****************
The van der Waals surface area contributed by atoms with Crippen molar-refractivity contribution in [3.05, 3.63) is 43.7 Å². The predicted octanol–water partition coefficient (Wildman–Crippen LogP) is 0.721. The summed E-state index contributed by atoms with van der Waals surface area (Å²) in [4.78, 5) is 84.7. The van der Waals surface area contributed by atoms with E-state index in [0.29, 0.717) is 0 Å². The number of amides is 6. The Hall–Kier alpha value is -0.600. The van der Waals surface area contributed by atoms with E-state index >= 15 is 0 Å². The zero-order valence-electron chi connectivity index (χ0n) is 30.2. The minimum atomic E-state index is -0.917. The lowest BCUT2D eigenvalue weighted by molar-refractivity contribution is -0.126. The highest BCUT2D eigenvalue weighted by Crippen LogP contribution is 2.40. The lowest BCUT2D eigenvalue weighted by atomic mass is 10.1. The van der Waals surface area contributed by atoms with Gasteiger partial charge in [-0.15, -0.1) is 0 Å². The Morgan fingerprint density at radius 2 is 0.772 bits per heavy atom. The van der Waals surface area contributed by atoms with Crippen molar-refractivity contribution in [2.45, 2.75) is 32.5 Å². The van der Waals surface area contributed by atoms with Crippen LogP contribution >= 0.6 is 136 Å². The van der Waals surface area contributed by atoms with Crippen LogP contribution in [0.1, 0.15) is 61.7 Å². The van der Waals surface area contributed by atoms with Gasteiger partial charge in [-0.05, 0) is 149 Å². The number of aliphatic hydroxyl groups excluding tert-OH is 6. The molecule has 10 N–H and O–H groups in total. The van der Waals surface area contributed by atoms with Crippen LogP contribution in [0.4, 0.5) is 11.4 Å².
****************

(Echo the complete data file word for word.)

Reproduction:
The van der Waals surface area contributed by atoms with Crippen molar-refractivity contribution in [3.05, 3.63) is 43.7 Å². The predicted octanol–water partition coefficient (Wildman–Crippen LogP) is 0.721. The summed E-state index contributed by atoms with van der Waals surface area (Å²) in [4.78, 5) is 84.7. The van der Waals surface area contributed by atoms with E-state index in [0.29, 0.717) is 0 Å². The number of amides is 6. The Hall–Kier alpha value is -0.600. The van der Waals surface area contributed by atoms with E-state index >= 15 is 0 Å². The zero-order valence-electron chi connectivity index (χ0n) is 30.2. The minimum atomic E-state index is -0.917. The lowest BCUT2D eigenvalue weighted by molar-refractivity contribution is -0.126. The highest BCUT2D eigenvalue weighted by Crippen LogP contribution is 2.40. The lowest BCUT2D eigenvalue weighted by atomic mass is 10.1. The van der Waals surface area contributed by atoms with Gasteiger partial charge in [-0.15, -0.1) is 0 Å². The Morgan fingerprint density at radius 2 is 0.772 bits per heavy atom. The van der Waals surface area contributed by atoms with Crippen molar-refractivity contribution in [2.45, 2.75) is 32.5 Å². The van der Waals surface area contributed by atoms with Crippen LogP contribution >= 0.6 is 136 Å². The van der Waals surface area contributed by atoms with Crippen LogP contribution in [0.1, 0.15) is 61.7 Å². The van der Waals surface area contributed by atoms with Gasteiger partial charge in [-0.05, 0) is 149 Å². The number of aliphatic hydroxyl groups excluding tert-OH is 6. The molecule has 10 N–H and O–H groups in total. The van der Waals surface area contributed by atoms with Crippen LogP contribution in [0.4, 0.5) is 11.4 Å².